Fujiyama is a mountain located on the island of Honshu in Japan. It is cone-shaped and part of the “Japanese Alps” system. Mount Fuji is a famous tourist attraction from the UNESCO World Heritage List. It is also a regular destination for Buddhist and Shinto pilgrims. The summit of Mount Fuji in the photo is usually covered with snow, the exception being the last summer months.
Many people wonder: is Mount Fujiima a mountain or a volcano? The answer to this popular question: it is a mountain volcano of the layered type.
Mount Fuji is a symbol of Japan and is also called a sacred mountain (Fujisan). On its slopes is a Shinto temple, equipped with a weather station and a post office. Mount Fujiyama is the highest point in Japan, a status earned by its peak Kengamine.
In fact, the common name “Mount Fuji Yama” is considered redundant and therefore incorrect, since “yama” translates from Japanese as “mountain. The accepted name is “Mount Fuji. There is no exact explanation of where the word “Fuji” came from and what it means, there are only various theories.
There is another interesting fact about the mountain in Japan. Many people do not think about whose property Mount Fujiima is. In fact, it is privately owned by the Great Temple of Hongu Sengen, this Shinto temple received Fuji from the Shogun, according to a donation in 1609.
Images in Culture
Fujiyama has inspired many people to use its image in their art. Since ancient times, the Japanese have composed various legends about the mountain, attributing magical properties to it. You can see Mount Fuji in pictures, movies, and literature. Contemporary researchers believe that artists of past centuries romanticized and idealized the mountain, depicting it not as it really is. Sometimes its name is used only as a metaphor and a vivid image, for example, the book How to Move Mount Fuji by W. Poundstone is devoted not to Mount Fuji, but to the methodology of talent search in the hiring process.
Mount Fuji and Pelevin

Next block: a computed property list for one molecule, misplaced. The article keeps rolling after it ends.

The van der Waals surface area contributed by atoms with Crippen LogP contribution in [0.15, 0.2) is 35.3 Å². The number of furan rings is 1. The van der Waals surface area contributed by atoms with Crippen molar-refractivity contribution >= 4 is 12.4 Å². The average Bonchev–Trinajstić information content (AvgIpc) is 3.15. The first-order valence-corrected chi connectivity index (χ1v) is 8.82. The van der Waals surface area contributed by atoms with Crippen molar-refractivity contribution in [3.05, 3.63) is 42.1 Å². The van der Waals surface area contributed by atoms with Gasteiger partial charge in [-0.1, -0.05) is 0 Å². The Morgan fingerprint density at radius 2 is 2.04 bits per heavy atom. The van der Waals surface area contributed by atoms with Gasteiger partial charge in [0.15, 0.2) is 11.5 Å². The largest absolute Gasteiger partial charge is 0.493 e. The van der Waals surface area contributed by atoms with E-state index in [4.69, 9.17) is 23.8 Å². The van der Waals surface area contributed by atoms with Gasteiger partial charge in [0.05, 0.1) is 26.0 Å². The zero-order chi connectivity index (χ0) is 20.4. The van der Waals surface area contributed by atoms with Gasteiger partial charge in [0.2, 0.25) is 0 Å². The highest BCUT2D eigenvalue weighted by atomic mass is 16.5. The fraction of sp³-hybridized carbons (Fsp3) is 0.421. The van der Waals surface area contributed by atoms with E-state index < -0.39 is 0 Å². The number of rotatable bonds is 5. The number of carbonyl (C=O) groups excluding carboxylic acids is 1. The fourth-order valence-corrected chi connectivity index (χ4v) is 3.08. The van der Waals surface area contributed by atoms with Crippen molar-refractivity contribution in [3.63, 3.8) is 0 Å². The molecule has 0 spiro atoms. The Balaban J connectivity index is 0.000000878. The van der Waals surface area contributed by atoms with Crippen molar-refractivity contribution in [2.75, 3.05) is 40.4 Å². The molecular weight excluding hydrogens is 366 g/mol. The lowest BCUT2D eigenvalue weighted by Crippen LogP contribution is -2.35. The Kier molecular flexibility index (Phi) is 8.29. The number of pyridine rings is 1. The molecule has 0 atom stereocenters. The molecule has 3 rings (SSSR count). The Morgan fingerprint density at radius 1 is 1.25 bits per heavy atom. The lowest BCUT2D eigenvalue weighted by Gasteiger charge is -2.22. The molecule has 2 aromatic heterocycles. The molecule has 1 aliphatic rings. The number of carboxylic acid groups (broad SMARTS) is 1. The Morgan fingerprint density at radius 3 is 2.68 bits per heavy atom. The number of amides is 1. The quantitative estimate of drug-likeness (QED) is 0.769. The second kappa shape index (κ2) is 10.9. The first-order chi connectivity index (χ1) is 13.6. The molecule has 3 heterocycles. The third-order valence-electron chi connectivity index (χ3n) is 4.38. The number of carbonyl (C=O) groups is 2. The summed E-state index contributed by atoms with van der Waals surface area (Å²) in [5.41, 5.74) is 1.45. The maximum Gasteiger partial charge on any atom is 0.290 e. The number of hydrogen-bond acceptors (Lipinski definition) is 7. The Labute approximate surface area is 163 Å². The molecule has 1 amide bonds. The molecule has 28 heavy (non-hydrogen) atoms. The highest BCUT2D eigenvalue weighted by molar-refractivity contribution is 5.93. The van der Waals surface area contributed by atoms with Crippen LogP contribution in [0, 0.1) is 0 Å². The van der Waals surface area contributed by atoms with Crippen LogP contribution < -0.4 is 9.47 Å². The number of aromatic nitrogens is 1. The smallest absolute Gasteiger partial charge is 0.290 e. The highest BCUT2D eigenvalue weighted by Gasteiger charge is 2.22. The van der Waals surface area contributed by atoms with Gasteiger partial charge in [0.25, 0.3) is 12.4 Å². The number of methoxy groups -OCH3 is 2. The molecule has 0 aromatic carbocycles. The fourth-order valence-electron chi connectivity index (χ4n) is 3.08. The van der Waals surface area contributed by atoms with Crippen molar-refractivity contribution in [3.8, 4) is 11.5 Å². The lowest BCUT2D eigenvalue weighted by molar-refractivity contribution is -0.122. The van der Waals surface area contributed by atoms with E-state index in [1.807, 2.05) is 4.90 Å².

In 2018, the book “Secret Views of Mount Fuji” by contemporary Russian writer Viktor Pelevin was published. Briefly also called “The Mystery of Mount Fuji,” the novel is about the search for happiness and features a satire on feminism, start-ups and modern society. According to the story, the word “Fuji” is used in the name of a startup whose author helps clients feel the joy of life again, in the process he uses various Buddhist practices, modified for today’s oligarchs. Written in the spirit of postmodernism, Victor Pelevin’s novel Mount Fuji is filled with a play of meanings and references to various cultural phenomena. According to reviews, after reading Pelevin, the views of Mount Fuji open up from a new perspective – it turns out that the secret view is very close when you can’t see it, but whether you should climb the mountain and what it will yield is a big question. The title of the book also refers to the work of Hokusai and his series of prints, “Thirty-six Views of Mount Fuji.
Mount Fuji and Hokusai
Some of the most famous depictions of the mountain are Japanese ukiyo-e prints. Katsushika Hokusai, a famous Japanese artist, depicted the sacred mountain in numerous prints. Hokusai depicted Mount Fuji in several series of prints:
- “36 Views of Mount Fuji” . Everywhere Fujisan is seen from the Tokyo side, subsequently made another 10 additional works, where the mountain is drawn from the opposite side. Included in this series is the famous depiction of the wave against which the mountain can be discerned, “The Big Wave in Kanagawa.” Hokusai’s views of Mount Fuji were repeated by the artist Hiroshige in a series of 36 works of the same name.
- “One Hundred Views of Mount Fuji . These are three albums that differ from the first series of works in color – the prints are done in two colors: black and gray.
Climbing Mount Fuji
The mountain is located in Mount Fuji Hakone-Izu National Park. To climb Mount Fuji is recommended from July to August, when it is equipped with tourist infrastructure: rescue centers and mountain hotels for recreation, there is trade of food and drinks. It is during these months there is no snow on the summit, so this time is preferable and safer for climbing Mount Fuji. In early July, it may still rain, it is better to plan a trip for the second part of the month. Nevertheless, tourists climb the mountain even in winter.